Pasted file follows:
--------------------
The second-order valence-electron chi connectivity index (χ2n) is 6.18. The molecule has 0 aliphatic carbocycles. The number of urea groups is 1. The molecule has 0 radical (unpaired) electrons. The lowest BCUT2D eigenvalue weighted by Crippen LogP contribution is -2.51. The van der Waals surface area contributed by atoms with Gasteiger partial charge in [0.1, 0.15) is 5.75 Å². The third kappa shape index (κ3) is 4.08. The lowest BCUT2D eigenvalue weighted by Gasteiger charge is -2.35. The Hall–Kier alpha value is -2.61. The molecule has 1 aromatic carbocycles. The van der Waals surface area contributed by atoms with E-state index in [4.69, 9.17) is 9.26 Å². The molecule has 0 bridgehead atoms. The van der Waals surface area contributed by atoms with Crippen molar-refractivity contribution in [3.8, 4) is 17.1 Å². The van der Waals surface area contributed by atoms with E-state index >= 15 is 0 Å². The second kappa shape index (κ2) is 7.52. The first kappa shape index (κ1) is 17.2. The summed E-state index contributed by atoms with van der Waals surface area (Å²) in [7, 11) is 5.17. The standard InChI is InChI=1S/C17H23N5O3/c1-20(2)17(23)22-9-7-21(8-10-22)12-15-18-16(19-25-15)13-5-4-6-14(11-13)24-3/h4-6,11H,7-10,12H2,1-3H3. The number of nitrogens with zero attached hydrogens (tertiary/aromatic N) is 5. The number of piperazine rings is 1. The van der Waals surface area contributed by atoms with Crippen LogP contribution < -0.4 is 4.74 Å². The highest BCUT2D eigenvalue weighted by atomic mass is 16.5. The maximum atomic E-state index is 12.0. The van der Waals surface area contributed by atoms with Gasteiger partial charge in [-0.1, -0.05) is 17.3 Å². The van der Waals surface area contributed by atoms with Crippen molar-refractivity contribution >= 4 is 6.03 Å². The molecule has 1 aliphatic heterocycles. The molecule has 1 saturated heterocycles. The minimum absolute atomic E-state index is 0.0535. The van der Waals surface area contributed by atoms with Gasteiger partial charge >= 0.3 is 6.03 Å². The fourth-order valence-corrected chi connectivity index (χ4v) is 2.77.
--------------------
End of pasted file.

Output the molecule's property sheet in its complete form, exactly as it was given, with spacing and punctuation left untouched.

The second-order valence-electron chi connectivity index (χ2n) is 6.18. The molecule has 0 aliphatic carbocycles. The number of urea groups is 1. The molecule has 0 radical (unpaired) electrons. The lowest BCUT2D eigenvalue weighted by Crippen LogP contribution is -2.51. The van der Waals surface area contributed by atoms with Gasteiger partial charge in [0.1, 0.15) is 5.75 Å². The third kappa shape index (κ3) is 4.08. The lowest BCUT2D eigenvalue weighted by Gasteiger charge is -2.35. The Hall–Kier alpha value is -2.61. The molecule has 1 aromatic carbocycles. The van der Waals surface area contributed by atoms with E-state index in [4.69, 9.17) is 9.26 Å². The molecule has 0 bridgehead atoms. The van der Waals surface area contributed by atoms with Crippen molar-refractivity contribution in [3.8, 4) is 17.1 Å². The van der Waals surface area contributed by atoms with E-state index >= 15 is 0 Å². The second kappa shape index (κ2) is 7.52. The first kappa shape index (κ1) is 17.2. The summed E-state index contributed by atoms with van der Waals surface area (Å²) in [7, 11) is 5.17. The standard InChI is InChI=1S/C17H23N5O3/c1-20(2)17(23)22-9-7-21(8-10-22)12-15-18-16(19-25-15)13-5-4-6-14(11-13)24-3/h4-6,11H,7-10,12H2,1-3H3. The number of nitrogens with zero attached hydrogens (tertiary/aromatic N) is 5. The number of piperazine rings is 1. The van der Waals surface area contributed by atoms with Crippen LogP contribution < -0.4 is 4.74 Å². The highest BCUT2D eigenvalue weighted by atomic mass is 16.5. The maximum atomic E-state index is 12.0. The van der Waals surface area contributed by atoms with Gasteiger partial charge in [-0.1, -0.05) is 17.3 Å². The van der Waals surface area contributed by atoms with Crippen molar-refractivity contribution >= 4 is 6.03 Å². The molecule has 1 aliphatic heterocycles. The molecule has 1 saturated heterocycles. The minimum absolute atomic E-state index is 0.0535. The van der Waals surface area contributed by atoms with Gasteiger partial charge >= 0.3 is 6.03 Å². The fourth-order valence-corrected chi connectivity index (χ4v) is 2.77.